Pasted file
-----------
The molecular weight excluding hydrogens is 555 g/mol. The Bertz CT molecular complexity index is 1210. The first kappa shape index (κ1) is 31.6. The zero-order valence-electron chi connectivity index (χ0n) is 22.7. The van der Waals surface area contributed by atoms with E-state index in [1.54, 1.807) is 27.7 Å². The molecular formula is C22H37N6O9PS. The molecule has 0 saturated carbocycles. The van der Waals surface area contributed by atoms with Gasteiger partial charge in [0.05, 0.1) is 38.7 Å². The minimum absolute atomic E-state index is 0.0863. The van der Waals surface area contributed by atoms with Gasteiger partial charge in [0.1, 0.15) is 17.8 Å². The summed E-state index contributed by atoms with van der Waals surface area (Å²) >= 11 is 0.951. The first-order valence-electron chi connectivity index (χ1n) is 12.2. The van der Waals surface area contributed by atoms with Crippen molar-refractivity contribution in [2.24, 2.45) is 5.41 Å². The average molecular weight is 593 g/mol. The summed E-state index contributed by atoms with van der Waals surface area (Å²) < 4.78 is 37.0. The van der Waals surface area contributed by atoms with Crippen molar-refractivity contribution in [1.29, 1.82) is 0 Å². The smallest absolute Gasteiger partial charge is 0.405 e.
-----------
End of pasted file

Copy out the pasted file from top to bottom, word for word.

The molecular weight excluding hydrogens is 555 g/mol. The Bertz CT molecular complexity index is 1210. The first kappa shape index (κ1) is 31.6. The zero-order valence-electron chi connectivity index (χ0n) is 22.7. The van der Waals surface area contributed by atoms with E-state index in [1.54, 1.807) is 27.7 Å². The molecular formula is C22H37N6O9PS. The molecule has 0 saturated carbocycles. The van der Waals surface area contributed by atoms with Gasteiger partial charge in [0.05, 0.1) is 38.7 Å². The minimum absolute atomic E-state index is 0.0863. The van der Waals surface area contributed by atoms with Gasteiger partial charge in [0.1, 0.15) is 17.8 Å². The summed E-state index contributed by atoms with van der Waals surface area (Å²) >= 11 is 0.951. The first-order valence-electron chi connectivity index (χ1n) is 12.2. The van der Waals surface area contributed by atoms with Crippen molar-refractivity contribution in [2.24, 2.45) is 5.41 Å². The average molecular weight is 593 g/mol. The summed E-state index contributed by atoms with van der Waals surface area (Å²) < 4.78 is 37.0. The van der Waals surface area contributed by atoms with Crippen molar-refractivity contribution in [1.29, 1.82) is 0 Å². The smallest absolute Gasteiger partial charge is 0.405 e.